Sep 14, 2023
Health care, personalized to you
The largest health plan in Massachusetts is using a new tool to help members access quality primary and mental health care: artificial intelligence.
“Our goal is to use all of the tools at our disposal to connect members with high-quality health care that’s a good fit for them and their families,” said Himanshu Arora, who is chief data and analytics officer at nonprofit Blue Cross Blue Shield of Massachusetts. “We want to make sure our members get the right care, at the right price, in the right place.”
Since 2022, artificial intelligence has helped approximately 25,000 Blue Cross members get recommendations for primary care clinicians.
How it works
“Many of us have become used to a more personalized customer experience in areas of our life such as streaming movies or online shopping,” notes Blue Cross’ Chief Information Officer Vicki Hildebrand. “We are using a similar approach to help improve the health care experience.”
Such personalized recommendations are increasingly generated by artificial intelligence, or AI. AI uses computer systems, or “algorithms,” to analyze and learn from vast amounts of data, getting “smarter” along the way, like humans do.
Blue Cross’ AI process begins with gathering and analyzing medical history, preferences, and location data that is stripped of identifying factors and encrypted, safeguarding members’ privacy.
The company’s algorithm then uses this data to provide recommendations for primary care and mental health providers, ensuring support and care are tailored to individual health needs.
The goal is to assist members in making well-informed decisions about their health care, while maintaining privacy and security throughout the process.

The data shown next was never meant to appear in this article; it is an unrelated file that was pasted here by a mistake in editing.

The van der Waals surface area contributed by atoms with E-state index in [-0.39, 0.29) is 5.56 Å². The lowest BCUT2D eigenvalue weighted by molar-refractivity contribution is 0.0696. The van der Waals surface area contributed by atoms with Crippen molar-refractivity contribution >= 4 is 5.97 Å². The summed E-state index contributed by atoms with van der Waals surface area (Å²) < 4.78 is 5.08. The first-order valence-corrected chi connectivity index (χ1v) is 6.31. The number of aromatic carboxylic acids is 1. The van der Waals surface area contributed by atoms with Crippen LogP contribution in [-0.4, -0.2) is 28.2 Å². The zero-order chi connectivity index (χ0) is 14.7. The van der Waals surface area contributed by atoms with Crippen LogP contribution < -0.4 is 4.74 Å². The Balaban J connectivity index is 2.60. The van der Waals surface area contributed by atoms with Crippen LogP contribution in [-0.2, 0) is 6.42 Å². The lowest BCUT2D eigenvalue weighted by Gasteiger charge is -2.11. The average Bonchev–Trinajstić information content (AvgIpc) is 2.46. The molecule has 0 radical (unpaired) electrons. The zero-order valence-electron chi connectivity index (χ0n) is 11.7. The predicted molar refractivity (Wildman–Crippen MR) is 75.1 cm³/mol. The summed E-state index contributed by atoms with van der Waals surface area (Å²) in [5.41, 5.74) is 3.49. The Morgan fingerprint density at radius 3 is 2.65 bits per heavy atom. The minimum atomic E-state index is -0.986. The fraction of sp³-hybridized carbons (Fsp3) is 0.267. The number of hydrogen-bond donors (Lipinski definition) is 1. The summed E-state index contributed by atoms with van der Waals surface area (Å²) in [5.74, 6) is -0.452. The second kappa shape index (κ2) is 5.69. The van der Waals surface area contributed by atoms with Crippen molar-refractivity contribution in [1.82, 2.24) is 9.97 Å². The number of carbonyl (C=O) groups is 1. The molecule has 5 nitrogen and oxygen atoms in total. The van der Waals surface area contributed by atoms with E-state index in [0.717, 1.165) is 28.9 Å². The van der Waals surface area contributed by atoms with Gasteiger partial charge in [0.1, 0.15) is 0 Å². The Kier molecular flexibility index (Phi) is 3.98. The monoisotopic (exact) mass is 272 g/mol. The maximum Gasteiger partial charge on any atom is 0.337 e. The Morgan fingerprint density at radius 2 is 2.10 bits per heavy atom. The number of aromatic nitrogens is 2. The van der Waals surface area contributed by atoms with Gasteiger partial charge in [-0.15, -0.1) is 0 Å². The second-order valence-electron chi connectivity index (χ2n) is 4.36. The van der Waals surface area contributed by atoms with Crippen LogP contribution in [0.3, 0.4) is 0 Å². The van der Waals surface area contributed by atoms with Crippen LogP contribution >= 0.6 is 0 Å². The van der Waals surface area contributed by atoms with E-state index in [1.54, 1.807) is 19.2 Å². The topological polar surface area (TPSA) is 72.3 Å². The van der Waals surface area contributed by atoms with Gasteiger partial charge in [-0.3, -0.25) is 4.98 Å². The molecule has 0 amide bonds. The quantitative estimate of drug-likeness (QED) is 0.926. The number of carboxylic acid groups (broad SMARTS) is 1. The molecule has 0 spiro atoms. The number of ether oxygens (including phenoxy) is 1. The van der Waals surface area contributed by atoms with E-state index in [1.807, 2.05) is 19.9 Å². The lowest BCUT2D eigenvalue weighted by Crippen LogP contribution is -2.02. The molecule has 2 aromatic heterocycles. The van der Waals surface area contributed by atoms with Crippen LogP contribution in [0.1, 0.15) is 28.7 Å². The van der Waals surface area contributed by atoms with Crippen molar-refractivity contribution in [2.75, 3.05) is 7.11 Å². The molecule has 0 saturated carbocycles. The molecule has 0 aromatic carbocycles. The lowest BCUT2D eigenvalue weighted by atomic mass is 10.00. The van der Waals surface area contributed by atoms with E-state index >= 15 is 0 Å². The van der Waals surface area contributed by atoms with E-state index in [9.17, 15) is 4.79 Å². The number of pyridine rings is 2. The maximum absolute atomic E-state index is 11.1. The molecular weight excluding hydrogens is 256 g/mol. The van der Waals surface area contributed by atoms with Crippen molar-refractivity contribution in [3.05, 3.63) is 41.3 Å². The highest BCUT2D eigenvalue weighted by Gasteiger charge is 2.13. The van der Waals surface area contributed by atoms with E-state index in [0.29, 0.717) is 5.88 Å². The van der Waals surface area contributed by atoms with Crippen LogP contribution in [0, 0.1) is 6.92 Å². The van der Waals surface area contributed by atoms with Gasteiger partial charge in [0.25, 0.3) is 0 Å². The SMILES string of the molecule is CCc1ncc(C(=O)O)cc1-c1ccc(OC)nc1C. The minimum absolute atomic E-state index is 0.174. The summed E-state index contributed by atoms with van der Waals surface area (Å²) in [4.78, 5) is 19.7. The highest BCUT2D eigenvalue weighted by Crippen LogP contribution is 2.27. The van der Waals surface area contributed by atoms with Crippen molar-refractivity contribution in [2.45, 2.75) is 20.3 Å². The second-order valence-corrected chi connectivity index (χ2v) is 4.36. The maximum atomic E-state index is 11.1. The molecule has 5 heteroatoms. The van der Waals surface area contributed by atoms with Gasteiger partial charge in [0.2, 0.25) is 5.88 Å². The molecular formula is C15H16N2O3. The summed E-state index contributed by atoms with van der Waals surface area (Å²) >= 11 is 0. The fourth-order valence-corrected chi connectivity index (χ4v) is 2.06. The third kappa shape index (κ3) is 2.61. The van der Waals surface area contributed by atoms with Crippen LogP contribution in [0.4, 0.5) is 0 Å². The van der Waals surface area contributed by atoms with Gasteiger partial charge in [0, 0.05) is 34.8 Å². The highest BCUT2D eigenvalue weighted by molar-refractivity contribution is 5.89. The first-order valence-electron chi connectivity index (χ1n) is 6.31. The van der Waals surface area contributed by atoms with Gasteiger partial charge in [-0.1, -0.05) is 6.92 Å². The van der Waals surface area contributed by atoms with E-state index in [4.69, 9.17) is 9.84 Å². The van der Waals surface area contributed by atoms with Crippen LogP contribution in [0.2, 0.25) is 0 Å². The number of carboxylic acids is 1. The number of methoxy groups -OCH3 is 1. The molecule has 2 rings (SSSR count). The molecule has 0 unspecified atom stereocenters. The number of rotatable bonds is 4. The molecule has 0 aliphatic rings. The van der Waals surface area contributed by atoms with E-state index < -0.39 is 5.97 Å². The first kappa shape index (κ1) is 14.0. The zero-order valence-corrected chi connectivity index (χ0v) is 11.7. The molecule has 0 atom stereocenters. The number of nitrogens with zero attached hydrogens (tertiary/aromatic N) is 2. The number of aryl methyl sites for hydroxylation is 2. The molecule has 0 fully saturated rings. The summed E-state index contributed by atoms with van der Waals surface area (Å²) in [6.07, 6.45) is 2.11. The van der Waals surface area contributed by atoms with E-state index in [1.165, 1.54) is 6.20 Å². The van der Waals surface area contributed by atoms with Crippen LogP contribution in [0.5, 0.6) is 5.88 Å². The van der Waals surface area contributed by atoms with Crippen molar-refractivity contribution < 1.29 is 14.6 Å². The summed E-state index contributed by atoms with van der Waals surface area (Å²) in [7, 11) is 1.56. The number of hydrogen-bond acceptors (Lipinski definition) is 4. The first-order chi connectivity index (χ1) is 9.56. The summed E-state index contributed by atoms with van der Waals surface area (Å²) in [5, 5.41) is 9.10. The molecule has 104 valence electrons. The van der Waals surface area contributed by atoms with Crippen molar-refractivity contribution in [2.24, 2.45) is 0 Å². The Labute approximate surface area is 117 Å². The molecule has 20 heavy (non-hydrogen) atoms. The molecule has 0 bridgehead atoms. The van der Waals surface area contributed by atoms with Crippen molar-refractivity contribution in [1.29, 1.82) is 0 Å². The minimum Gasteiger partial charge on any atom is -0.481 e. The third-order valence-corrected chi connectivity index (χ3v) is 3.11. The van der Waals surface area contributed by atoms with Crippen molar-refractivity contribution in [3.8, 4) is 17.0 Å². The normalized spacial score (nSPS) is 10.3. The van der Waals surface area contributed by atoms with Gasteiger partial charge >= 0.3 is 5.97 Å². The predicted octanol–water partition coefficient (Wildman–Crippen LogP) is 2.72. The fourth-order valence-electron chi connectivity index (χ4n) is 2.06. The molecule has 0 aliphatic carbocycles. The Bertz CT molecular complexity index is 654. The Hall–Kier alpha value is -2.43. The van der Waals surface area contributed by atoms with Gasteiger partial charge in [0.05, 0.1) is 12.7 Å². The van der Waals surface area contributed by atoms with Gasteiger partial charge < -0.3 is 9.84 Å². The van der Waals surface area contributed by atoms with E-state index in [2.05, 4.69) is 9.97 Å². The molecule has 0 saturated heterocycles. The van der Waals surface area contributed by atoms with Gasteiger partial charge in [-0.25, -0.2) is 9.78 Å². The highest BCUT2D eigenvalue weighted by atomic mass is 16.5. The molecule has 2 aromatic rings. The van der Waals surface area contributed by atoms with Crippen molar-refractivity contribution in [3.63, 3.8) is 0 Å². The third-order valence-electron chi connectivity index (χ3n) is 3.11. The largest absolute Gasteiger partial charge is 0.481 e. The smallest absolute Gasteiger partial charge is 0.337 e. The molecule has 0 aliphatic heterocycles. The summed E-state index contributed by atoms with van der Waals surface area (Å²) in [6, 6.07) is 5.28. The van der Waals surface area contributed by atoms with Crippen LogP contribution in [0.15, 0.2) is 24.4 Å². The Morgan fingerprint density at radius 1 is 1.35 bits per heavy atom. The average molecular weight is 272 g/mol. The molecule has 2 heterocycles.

"We are mindful that health care is intensely private, and we work hard to earn our members’ trust so they can view us as an ally in their care."
Chief Information Officer Vicki Hildebrand
Connecting members and clinicians
Amid a nationwide shortage of primary care providers and a greater demand for mental health services in Massachusetts, the new technology offers critical support, said Dr. Ashley Yeats, a physician who is vice president of medical operations at Blue Cross.
For example, the health plan can:
- Use AI to identify how many of its 3 million members have primary care providers or might need support finding a new PCP.
- Then reach out to members in need – for instance, a 26-year-old who is transitioning off of their parents’ health plan or a person who has made a long-distance move.
- Provide information about clinicians in their network who are accepting new patients, including new virtual primary care providers.
“We know there are many benefits to having a primary care provider coordinate a person’s care,” Yeats said. “We are doing all we can to help our members find these vital health care partners. That includes using data and analytics to show up at the right moment to help our members navigate what can feel like a confusing and complex space.”
During the pandemic, Yeats recalled, the plan recognized that adolescents in particular were struggling with increased anxiety and depression, so it used benefit data to identify families with school-aged children and shared with them customized information about high-quality pediatric mental health resources and practices with available openings.
Arora noted that the health plan is doing all of this work in-house. “We are building these models internally and not outsourcing to any third parties because we know our members best,” he said.
“This is a great example of how we are using data and analytics to make a meaningful difference for our members.”
Dr. Ashley Yeats